Optimal time for replacing external fixators with internal fixators for Gustilo Anderson IIIB/C open fractures of the lower limbs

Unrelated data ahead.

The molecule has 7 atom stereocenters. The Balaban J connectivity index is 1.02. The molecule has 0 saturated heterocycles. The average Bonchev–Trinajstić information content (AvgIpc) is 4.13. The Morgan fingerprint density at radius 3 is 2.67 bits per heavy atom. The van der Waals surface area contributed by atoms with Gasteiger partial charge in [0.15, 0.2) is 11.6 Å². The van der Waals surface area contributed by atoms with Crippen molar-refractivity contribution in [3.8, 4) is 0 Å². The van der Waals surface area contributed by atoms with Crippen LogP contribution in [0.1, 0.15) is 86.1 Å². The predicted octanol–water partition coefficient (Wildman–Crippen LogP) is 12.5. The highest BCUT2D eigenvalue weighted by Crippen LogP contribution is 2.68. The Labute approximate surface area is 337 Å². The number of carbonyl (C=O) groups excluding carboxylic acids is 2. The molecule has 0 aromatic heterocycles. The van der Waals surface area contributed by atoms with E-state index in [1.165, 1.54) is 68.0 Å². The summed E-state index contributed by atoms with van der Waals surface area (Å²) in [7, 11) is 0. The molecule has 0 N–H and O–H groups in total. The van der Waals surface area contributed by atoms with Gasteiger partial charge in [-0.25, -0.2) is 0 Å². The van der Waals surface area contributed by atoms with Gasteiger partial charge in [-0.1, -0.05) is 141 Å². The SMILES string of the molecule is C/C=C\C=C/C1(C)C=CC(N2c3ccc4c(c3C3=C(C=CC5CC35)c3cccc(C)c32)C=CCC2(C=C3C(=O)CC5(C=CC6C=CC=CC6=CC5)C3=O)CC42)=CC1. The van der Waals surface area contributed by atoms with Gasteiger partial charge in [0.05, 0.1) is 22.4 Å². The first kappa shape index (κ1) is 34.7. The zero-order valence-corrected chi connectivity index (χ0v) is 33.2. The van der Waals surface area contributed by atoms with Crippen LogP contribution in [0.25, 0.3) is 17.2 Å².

Liu et al. were of the opinion that the ideal management of Gustilo IIIB or more serious open tibial fractures involves fixing the fracture with an external fixator after early debridement and repair of tissue defects with tissue flaps in the second stage.[10] At present, the use of an external fixator for serious Gustilo Anderson IIIB/C open tibial fractures as the first immobilization technique is generally agreed on. However, once the infection is under control and the skin condition stabilizes, the need for strong internal fixators such as a plate or intramedullary nail in the second stage is not clear. Wani et al. used the Ilizarov circular external fixator to treat 60 cases of Gustilo II, Gustilo IIIA and Gustilo IIIB open tibial fractures and achieved satisfactory results.[11] We believe that Gustilo Anderson IIIB/C tibial fractures require longer healing time. The external fixator affects the patients' daily life activities as well as social life. Given the possibility of complications such as infection at the pin site and loosening of the pin, it is necessary to use a strong internal fixator such as the steel plate early on, as long as the patients' condition is conducive for the placement of the fixator. Further, bone grafts should be used as supplementary methods to treat circumscribed bone defects and delayed union, to promote early healing of the fractures. Blauth et al. discovered that the infection rate increased when the indwelling time of external fixators was >28 days, so the indwelling time should ideally be <28 days. Premature conversion of internal fixator would aggravate injuries to the local soft tissue, while delayed conversion would lead to a high infection rate. On the other hand, the growth of callus of fractures also affects the resetting of internal immobilization and the placement of the fixator.[12] In this study, the internal fixator was replaced 3 weeks later. Once it is confirmed that the soft tissue is not obviously contaminated and there is no necrosis, the internal fixator should be replaced early, so as not to increase the risk of pin site infection from the external fixator and to overcome the difficulties associated with placing the internal fixator. There is still some debate about the use of preventive bone grafts early on in Gustilo III open tibial fractures. The incidence of bone nonunion has been reported to be 5% in Gustilo I open tibial fractures and 8%–18% in Gustilo IIIA open fractures within 9 months after the operation in large clinical samples. Therefore, an increasing number of clinicians are considering the use of preventive bone grafts early on or bone morphogenetic protein (BMP) administration.[13],[14],[15],[16],[17],[18]